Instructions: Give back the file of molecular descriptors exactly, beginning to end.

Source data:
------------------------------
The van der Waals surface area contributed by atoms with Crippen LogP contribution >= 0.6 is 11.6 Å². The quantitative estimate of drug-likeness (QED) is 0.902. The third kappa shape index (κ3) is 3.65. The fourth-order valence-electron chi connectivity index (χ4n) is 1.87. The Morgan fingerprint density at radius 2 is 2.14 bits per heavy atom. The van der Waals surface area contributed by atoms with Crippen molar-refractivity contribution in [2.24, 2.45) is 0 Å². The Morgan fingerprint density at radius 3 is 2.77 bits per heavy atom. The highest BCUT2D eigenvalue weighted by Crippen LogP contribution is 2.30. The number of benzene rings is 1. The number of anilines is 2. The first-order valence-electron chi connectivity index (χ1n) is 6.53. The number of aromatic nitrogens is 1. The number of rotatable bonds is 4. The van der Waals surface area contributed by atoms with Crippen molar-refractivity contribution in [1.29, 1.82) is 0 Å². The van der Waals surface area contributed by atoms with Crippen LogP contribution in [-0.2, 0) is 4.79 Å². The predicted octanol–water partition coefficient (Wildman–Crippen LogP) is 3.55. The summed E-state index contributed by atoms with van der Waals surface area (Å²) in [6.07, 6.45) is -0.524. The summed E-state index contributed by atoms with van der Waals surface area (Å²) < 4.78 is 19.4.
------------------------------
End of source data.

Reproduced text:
The van der Waals surface area contributed by atoms with Crippen LogP contribution >= 0.6 is 11.6 Å². The quantitative estimate of drug-likeness (QED) is 0.902. The third kappa shape index (κ3) is 3.65. The fourth-order valence-electron chi connectivity index (χ4n) is 1.87. The Morgan fingerprint density at radius 2 is 2.14 bits per heavy atom. The van der Waals surface area contributed by atoms with Crippen molar-refractivity contribution in [2.24, 2.45) is 0 Å². The Morgan fingerprint density at radius 3 is 2.77 bits per heavy atom. The highest BCUT2D eigenvalue weighted by Crippen LogP contribution is 2.30. The number of benzene rings is 1. The number of anilines is 2. The first-order valence-electron chi connectivity index (χ1n) is 6.53. The number of aromatic nitrogens is 1. The number of rotatable bonds is 4. The van der Waals surface area contributed by atoms with Crippen molar-refractivity contribution in [1.29, 1.82) is 0 Å². The van der Waals surface area contributed by atoms with Crippen LogP contribution in [-0.2, 0) is 4.79 Å². The predicted octanol–water partition coefficient (Wildman–Crippen LogP) is 3.55. The summed E-state index contributed by atoms with van der Waals surface area (Å²) in [6.07, 6.45) is -0.524. The summed E-state index contributed by atoms with van der Waals surface area (Å²) < 4.78 is 19.4.